| 5 30 |
+--------------+

Without using the option ig, the product would be zero

asrol x, stat(product) gen(pro_withoutig)
. list
+-------------------------+
| x produc~x pro_wi~g |
|-------------------------|
| 1 30 0 |
| 2 30 0 |
| 3 30 0 |
| 0 30 0 |
| 5 30 0 |
+-------------------------+

 

A note on the methods used

Previous versions of asrol used log transformation of values for finding products and geometric mean. Version 4.5.1 onwards, the log transformation method is discontinued in the calculation of products and geometric means. The calculations now consider actual multiplications of the values in a given range. So the geometric mean is calculated as the nth root of the products of n numbers. 

or a set of numbers x1, x2, …, xn, the geometric mean is defined as

{\displaystyle \left(\prod _{i=1}^{n}x_{i}\right)^{\frac {1}{n}}={\sqrt[{n}]{x_{1}x_{2}\cdots x_{n}}}}

where the capital pi notation shows a series of multiplications.

Similarly,  the products are calculated as :

Product = x1 * x2  ... xn

  • 0

asreg: Get standard errors of the first stage regression of the Fama and MacBeth (1973) Procedure in Stata

Category:Uncategorized Tags : 

In the following example, we shall use asreg that can be installed from SSC by typing the following line in Stata command window

ssc install asreg

 

The problem

Let’s say that we wish to report different regression statistics from Fama and MacBeth (1973) regression such the standard errors of variables. Using the fmb option, asreg can efficiently estimate FMB regression. Further, it reports the regression coefficients of the first stage regression when option first is used with the option fmb.  However, it does not report other regression statistics. 

 

The solution

The good news is that we can still find different regression components using asreg. Since the first stage regression of the FMB procedure is the cross-sectional regression, we can use the bysort period prefix with asreg.

 

An example

Let us use the grunfeld data and estimate the FMB regression in the usual manner.

webuse grunfeld, clear
asreg invest mvalue kstock, fmb first

First stage Fama-McBeth regression results

  +------------------------------------------------------------+
  | _TimeVar   _obs       _R2   _b_mva~e   _b_kst~k      _Cons |
  |------------------------------------------------------------|
  |     1935     10   .865262    .102498   -.001995    .356033 |
  |     1936     10   .696394    .083707   -.053641    15.2189 |
  |     1937     10   .663763    .076514    .217722   -3.38647 |
  |     1938     10   .705577    .068018    .269115   -17.5819 |
  |     1939     10   .826602    .065522    .198665   -21.1542 |
  |     1940     10   .839255    .095399    .202291   -27.0471 |
  |     1941     10   .856215    .114764    .177465   -16.5195 |
  |     1942     10   .857307    .142825    .071024   -17.6183 |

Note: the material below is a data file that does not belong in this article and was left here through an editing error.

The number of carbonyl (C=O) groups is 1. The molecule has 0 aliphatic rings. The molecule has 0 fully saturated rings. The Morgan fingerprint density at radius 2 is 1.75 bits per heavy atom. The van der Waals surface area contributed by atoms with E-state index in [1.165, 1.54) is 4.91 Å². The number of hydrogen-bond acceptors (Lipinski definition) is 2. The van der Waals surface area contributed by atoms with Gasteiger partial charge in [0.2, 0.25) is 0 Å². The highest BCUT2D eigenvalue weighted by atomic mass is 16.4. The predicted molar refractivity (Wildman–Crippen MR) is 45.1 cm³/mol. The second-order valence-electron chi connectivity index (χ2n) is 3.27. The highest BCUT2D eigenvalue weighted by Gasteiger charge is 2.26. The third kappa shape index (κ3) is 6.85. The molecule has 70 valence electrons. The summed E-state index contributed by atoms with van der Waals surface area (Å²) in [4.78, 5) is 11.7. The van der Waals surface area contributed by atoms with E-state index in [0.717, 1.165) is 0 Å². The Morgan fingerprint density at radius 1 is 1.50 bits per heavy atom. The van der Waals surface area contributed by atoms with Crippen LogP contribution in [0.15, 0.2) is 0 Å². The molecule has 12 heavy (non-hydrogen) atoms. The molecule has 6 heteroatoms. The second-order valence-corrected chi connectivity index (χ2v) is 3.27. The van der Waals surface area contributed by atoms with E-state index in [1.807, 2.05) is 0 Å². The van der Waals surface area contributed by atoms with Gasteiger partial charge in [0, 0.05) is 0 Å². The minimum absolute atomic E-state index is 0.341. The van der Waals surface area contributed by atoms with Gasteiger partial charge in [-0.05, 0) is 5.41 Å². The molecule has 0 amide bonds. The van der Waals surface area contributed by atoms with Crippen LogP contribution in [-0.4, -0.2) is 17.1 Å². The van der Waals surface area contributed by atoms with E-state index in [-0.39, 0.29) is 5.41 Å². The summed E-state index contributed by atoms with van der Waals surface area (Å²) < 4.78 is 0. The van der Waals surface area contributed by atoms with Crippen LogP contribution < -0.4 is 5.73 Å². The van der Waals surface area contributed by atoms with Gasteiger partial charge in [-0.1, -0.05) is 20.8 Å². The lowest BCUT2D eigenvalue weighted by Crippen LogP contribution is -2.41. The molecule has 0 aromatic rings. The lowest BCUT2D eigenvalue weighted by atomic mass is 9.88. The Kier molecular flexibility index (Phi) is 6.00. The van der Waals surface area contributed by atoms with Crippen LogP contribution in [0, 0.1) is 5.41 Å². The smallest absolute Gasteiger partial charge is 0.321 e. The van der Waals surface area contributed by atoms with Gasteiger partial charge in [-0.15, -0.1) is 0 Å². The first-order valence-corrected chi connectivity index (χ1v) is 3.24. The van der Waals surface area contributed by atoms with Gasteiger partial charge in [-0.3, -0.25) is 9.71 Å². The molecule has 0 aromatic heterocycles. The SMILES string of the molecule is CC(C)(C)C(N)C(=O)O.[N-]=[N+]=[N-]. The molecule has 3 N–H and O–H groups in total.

|     1943     10   .842064     .11861    .105412   -22.7638 |
  |     1944     10   .875515    .118164    .072207   -15.8281 |
  |     1945     10   .906797    .108471    .050221   -10.5197 |
  |     1946     10   .894752    .137948    .005413   -5.99066 |
  |     1947     10   .891239    .163927   -.003707   -3.73249 |
  |     1948     10   .788823    .178667   -.042556    8.53881 |
  |     1949     10   .863257    .161596   -.036965    5.17829 |
  |     1950     10   .857714    .176217   -.022096   -12.1747 |
  |     1951     10   .873773    .183141   -.112057    26.1382 |
  |     1952     10   .846122    .198921   -.067495    7.29284 |
  |     1953     10   .889261    .182674    .098753   -50.1525 |
  |     1954     10    .89845    .134512    .331375   -133.393 |
  |---------------------------------------------------------
Mean | 1944.5    10    .836907   .130605    .072958    -14.757 |
  +------------------------------------------------------------+
Fama-MacBeth (1973) Two-Step procedure           Number of obs     =       200
                                                 Num. time periods =        20
                                                 F(  2,    19)     =    195.04
                                                 Prob > F          =    0.0000
                                                 avg. R-squared    =    0.8369
------------------------------------------------------------------------------
             |            Fama-MacBeth
      invest |      Coef.   Std. Err.      t    P>|t|     [95% Conf. Interval]
-------------+----------------------------------------------------------------
      mvalue |   .1306047   .0093422    13.98   0.000     .1110512    .1501581
      kstock |   .0729575   .0277398     2.63   0.016     .0148975    .1310176
       _cons |  -14.75697   7.287669    -2.02   0.057    -30.01024     .496295
------------------------------------------------------------------------------

 

An alternate way to first-stage

bys year: asreg invest mvalue kstock, se
bys year: keep if n == _N